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The new year is a time when many consider making positive changes in their lives.  Common goals include wanting to lose weight, exercise more, or quit a bad habit. What about vowing to improve your oral health this year? Here’s a few easy changes you can make that will lead to a happier, healthier smile in 2019.

Timing is Everything

Are you a fast brusher? A couple of passes over your teeth is not going to cut it in terms of keeping your teeth strong and clean. Here’s our suggestion for a new year’s resolution: brush for two minutes, twice a day. Start off the new year by trying to brush for the full time. Don’t brush hard because vigorous, fast brushing can lead to lasting gum damage.

Drink Water, Lots of Water

Replace sugary drinks with water this year. Your teeth will benefit from water, as it helps to clean off some of the excess sugar and acids left from food and drinks. Water also assists in saliva production, which is essential for maintaining your teeth’s enamel. Drinking water can also fit into a resolution to lose weight and achieve a healthier lifestyle. Make sure it’s part of your resolution too!

Come See Us

The new year is a good time to schedule your next visit to our office. Keeping up with regular visits helps us to give your teeth a thorough cleaning and examination. Never wait until you think something is wrong with your teeth. Make 2019 the year you keep up with your dental work.

Floss

According to a study by the American Dental Association, only 40% of Americans are flossing daily. Flossing should be a part of your daily oral hygiene routine. We recommend changing your ways in the new year if you are one of the 60% of Americans avoiding dental floss. Flossing is essential for helping limit your decay and for maintaining healthy gums.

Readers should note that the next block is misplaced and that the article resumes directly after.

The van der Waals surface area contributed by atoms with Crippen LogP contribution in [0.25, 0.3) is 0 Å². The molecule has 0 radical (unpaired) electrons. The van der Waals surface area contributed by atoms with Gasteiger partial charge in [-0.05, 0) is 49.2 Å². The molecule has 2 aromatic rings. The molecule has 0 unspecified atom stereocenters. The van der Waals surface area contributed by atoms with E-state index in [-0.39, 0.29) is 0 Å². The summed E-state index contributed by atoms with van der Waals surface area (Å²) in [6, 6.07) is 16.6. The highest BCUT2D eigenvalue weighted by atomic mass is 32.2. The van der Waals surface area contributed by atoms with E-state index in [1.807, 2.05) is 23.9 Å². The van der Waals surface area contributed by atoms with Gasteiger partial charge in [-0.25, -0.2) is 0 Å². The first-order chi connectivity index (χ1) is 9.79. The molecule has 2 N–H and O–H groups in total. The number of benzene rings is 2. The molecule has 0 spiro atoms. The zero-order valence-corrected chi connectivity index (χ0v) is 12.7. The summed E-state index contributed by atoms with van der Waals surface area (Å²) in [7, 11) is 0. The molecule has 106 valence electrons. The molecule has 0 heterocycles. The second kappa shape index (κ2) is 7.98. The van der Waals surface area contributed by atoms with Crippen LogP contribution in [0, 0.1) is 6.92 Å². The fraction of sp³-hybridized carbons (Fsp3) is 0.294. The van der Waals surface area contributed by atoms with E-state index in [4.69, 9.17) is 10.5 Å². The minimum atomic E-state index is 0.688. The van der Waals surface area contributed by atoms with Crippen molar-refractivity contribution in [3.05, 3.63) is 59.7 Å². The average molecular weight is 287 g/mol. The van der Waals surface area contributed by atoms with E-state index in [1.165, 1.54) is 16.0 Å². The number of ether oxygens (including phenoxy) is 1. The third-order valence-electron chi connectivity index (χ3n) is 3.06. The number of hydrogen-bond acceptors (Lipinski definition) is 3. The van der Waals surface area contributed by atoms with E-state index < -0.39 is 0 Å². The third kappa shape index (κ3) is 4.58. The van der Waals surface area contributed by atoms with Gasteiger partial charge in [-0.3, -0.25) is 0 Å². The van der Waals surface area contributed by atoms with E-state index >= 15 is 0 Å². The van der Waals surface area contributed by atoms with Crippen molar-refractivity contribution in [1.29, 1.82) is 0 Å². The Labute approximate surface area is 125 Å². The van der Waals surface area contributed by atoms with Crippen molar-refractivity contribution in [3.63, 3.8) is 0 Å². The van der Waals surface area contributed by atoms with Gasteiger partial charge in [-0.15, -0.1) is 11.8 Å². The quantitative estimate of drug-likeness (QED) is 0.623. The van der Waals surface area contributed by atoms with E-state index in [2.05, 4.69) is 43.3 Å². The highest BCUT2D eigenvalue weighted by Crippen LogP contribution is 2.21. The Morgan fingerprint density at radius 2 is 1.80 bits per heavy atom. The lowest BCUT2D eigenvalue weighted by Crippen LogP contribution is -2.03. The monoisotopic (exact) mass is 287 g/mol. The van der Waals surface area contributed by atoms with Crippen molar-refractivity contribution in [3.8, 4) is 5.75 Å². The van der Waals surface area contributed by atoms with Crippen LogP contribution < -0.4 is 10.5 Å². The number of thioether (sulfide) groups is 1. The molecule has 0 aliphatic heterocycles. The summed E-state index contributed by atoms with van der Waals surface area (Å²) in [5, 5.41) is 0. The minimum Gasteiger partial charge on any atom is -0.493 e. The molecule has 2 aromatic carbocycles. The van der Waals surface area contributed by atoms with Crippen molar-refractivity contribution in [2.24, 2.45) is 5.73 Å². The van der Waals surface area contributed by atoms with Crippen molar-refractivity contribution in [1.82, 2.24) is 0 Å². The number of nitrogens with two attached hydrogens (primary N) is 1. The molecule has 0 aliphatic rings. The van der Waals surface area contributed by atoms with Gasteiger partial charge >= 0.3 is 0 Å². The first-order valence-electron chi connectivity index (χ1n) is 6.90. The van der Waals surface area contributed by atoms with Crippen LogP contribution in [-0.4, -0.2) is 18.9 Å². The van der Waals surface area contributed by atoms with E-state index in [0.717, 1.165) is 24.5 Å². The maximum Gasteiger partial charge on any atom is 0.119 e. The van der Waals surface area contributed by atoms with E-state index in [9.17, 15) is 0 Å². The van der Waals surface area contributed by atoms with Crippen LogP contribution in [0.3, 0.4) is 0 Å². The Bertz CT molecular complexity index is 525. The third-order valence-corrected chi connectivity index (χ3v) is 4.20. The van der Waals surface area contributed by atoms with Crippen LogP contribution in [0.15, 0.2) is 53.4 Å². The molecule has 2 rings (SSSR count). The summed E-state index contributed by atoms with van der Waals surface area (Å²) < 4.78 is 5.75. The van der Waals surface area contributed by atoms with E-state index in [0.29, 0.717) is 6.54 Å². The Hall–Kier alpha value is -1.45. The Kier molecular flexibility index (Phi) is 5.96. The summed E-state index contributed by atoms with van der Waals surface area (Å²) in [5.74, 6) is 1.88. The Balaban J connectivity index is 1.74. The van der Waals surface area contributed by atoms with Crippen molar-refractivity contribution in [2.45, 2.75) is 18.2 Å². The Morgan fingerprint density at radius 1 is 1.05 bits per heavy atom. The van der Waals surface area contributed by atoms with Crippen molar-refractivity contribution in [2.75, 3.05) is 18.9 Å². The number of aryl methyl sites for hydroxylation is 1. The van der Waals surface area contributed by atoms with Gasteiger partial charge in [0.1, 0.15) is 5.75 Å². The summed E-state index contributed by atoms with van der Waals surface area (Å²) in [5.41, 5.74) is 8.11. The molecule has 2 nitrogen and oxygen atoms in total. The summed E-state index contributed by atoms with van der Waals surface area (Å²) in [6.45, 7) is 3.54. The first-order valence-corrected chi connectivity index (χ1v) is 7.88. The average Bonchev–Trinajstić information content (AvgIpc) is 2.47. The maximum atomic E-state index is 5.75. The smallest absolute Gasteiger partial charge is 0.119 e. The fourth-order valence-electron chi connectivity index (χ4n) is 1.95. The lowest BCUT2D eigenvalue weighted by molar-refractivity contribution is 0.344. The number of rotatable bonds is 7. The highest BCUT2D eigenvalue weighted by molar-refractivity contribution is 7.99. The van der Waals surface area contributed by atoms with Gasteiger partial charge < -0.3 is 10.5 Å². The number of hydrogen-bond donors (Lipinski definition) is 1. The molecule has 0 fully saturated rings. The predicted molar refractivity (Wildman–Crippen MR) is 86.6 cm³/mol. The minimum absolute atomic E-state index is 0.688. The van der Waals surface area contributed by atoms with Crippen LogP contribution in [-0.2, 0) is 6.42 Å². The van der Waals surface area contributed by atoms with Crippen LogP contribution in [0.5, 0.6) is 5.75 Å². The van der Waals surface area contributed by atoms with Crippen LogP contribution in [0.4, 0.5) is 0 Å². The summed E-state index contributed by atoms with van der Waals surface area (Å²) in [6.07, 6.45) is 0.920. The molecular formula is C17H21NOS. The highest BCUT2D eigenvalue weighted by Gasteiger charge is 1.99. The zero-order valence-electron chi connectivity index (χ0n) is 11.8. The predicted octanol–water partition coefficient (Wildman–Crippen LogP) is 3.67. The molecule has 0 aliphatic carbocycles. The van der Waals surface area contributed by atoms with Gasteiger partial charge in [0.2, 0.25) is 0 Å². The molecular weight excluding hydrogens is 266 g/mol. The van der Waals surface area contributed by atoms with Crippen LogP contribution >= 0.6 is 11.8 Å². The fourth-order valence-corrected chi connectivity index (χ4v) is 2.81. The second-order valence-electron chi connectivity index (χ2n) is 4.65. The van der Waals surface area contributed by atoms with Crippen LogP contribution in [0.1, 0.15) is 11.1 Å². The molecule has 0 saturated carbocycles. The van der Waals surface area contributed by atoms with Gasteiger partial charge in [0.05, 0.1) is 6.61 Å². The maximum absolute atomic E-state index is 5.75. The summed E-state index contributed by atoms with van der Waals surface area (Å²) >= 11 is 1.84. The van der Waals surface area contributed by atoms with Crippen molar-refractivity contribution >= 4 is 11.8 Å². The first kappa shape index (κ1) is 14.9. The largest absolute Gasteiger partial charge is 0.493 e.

With the start of the new year, make a vow to look after your teeth. A few simple changes in your old habits will do a world of good for your teeth in 2019. Allow your good habits to rub off on others this year.

For more advice on keeping your teeth health or to schedule your next visit, please contact our office.

601 Post Office Rd. Suite 1-B,
Waldorf, MD 20602
Phone: (301) 638-4867

Alexandria Periodontist | Seniors and Oral Health

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Your teeth age with you. It’s important to keep them strong and healthy even as you grow older. Seniors are at a higher risk for developing periodontal disease. In addition to getting a regular dental examination, here are some other tips to keep your teeth healthy.

Keep a Routine

Regardless of age, we cannot stress the importance of keeping up with a daily oral hygiene routine. Make sure you are brushing twice-daily and flossing at least once per day. For seniors with dentures, it is important that you remove them for at least four hours each day. We recommend removing them at night. Dentures need to be cleaned daily so make it part of your routine as well. We also suggest staying hydrated by drinking water. Not only does water help keep you producing enamel building saliva, but if it contains fluoride, it can help keep your teeth strong. Make a regular visit to our office part of your routine as well.

Tips for Caregivers